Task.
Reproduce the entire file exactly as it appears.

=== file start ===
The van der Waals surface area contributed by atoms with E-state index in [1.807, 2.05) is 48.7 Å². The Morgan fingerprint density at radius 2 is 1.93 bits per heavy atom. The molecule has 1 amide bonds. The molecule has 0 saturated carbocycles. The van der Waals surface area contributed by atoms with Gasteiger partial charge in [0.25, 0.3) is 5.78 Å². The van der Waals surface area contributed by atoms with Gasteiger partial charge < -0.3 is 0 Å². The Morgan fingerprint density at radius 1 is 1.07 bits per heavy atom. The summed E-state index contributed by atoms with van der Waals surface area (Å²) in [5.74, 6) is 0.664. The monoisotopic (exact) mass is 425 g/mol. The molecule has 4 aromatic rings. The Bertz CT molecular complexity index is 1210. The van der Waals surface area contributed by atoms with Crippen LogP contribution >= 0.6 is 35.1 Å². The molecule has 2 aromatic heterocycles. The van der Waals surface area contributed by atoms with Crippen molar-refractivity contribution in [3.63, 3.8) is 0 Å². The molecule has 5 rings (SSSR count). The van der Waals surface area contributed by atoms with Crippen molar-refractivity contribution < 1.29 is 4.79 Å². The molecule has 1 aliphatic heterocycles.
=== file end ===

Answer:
The van der Waals surface area contributed by atoms with E-state index in [1.807, 2.05) is 48.7 Å². The Morgan fingerprint density at radius 2 is 1.93 bits per heavy atom. The molecule has 1 amide bonds. The molecule has 0 saturated carbocycles. The van der Waals surface area contributed by atoms with Gasteiger partial charge in [0.25, 0.3) is 5.78 Å². The van der Waals surface area contributed by atoms with Gasteiger partial charge < -0.3 is 0 Å². The Morgan fingerprint density at radius 1 is 1.07 bits per heavy atom. The summed E-state index contributed by atoms with van der Waals surface area (Å²) in [5.74, 6) is 0.664. The monoisotopic (exact) mass is 425 g/mol. The molecule has 4 aromatic rings. The Bertz CT molecular complexity index is 1210. The van der Waals surface area contributed by atoms with Crippen LogP contribution >= 0.6 is 35.1 Å². The molecule has 2 aromatic heterocycles. The van der Waals surface area contributed by atoms with Crippen molar-refractivity contribution in [3.63, 3.8) is 0 Å². The molecule has 5 rings (SSSR count). The van der Waals surface area contributed by atoms with Crippen molar-refractivity contribution < 1.29 is 4.79 Å². The molecule has 1 aliphatic heterocycles.